10 Things You Need To Know About An Informal Essay Format

Informal essays are largely written for enjoyment. You should already be familiar with this kind of writing if you have ever read an opinion piece, some kind of observation, or a humorous story. They are more relaxed than, say, formal essays, but still can be quite persuasive and informative. Here are 10 things you need to know about the informal essay format:

  1. It must have an audience. Before you even start writing you should think critically about who your audience is. Not everyone will want to read about your topic, and those who do probably don’t want to be overwhelmed with informative definitions. Keep your audience in mind.
  2. It should have a purpose. What is the point of writing this? Your informal essay should have a thesis statement and behind that thesis should be a reason for this undertaking. Make a list of reasons to clearly define what you are trying to achieve.
  3. It must have some structure. The five-paragraph format is the standard for academic writing. This kind of assignment can move away but must still adhere to some kind of structure. Three-paragraphs, four-paragraphs, etc., are all okay, just stick to some kind of structure.
  4. It must explain the necessary. When you’re writing an informal essay you need to give the audience the all the details it requires to know exactly where you are coming from. This should be noted as early as possible, preferably within the first few sentences.
  5. It has to have a beginning. The beginning must lay out all important background information and include the thesis statement. Think about this section as a means of charting a course for the reader’s journey.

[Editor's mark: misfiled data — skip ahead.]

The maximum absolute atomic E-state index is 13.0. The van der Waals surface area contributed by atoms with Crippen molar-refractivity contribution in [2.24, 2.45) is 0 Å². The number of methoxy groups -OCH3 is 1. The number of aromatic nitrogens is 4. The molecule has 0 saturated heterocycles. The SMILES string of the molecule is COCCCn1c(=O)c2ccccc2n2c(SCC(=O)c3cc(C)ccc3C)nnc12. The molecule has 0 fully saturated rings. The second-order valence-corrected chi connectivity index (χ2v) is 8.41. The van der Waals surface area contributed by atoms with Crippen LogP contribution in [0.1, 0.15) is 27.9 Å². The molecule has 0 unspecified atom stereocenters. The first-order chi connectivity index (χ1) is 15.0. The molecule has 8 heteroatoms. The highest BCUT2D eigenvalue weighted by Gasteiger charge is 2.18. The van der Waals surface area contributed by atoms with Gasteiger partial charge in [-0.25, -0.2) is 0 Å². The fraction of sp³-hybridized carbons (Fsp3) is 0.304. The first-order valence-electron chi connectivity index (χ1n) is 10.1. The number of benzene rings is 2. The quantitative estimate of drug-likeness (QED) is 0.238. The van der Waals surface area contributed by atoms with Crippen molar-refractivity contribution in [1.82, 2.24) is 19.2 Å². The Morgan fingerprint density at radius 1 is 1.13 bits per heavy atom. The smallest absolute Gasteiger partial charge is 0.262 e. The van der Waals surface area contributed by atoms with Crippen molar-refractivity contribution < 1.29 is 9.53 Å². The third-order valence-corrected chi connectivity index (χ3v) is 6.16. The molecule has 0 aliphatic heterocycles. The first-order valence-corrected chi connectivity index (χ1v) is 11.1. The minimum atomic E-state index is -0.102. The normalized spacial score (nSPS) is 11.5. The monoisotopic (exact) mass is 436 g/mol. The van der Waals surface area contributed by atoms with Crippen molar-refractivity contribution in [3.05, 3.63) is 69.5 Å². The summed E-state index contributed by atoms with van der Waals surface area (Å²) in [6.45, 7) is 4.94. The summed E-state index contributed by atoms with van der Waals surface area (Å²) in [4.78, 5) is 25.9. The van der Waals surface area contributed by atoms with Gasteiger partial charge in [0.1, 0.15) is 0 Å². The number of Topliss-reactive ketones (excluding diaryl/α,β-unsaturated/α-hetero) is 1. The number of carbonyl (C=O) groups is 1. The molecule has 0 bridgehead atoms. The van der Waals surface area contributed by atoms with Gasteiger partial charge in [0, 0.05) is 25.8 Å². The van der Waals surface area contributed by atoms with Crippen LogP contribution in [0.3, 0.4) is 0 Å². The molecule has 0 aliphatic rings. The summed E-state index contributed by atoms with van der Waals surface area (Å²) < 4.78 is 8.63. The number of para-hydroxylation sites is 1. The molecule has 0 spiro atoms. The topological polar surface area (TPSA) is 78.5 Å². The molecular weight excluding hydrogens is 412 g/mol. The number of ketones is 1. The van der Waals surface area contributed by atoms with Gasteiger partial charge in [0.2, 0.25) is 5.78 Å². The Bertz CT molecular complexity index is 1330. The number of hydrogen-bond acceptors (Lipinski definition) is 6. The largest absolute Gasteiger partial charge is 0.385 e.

6. It has to have a middle. The middle section should include the bulk of your work. In this you will present your case and provide examples or supporting evidence from your experience or from other sources.
  7. It has to have an ending. The ending should bring the essay to a close. A great method of doing this stylistically is to come full circle to the beginning by referencing the start of the story.
  8. It must have a defined tone. Despite this being an open essay of sorts, you must still adhere to some kind of tone. Are you angry? Are you happy? Are you sad? Stick with one tone for uniformity.
  9. It must have good writing. Just because it is “informal” doesn’t mean you can bypass the rules of grammar, spelling, and punctuation. Your writing can be stylistic but it must adhere to the rules of good writing.
  10. It cannot be confusing. This last point is very simple. If the reader gets to the end and isn’t sure what you have said about your topic, then you have failed in writing a good informal piece.
Save Time for Editing

Once the writing is done, the student has just a rough draft. For this rough draft to become a final draft, the student needs to edit it first. Students may want to change the font size for a larger one so that the writing seems new. This will make it easier to spot errors as the student reads through their work. The student may also want to ask a teacher or friend for help so that they can catch every error that occurs in their writing.

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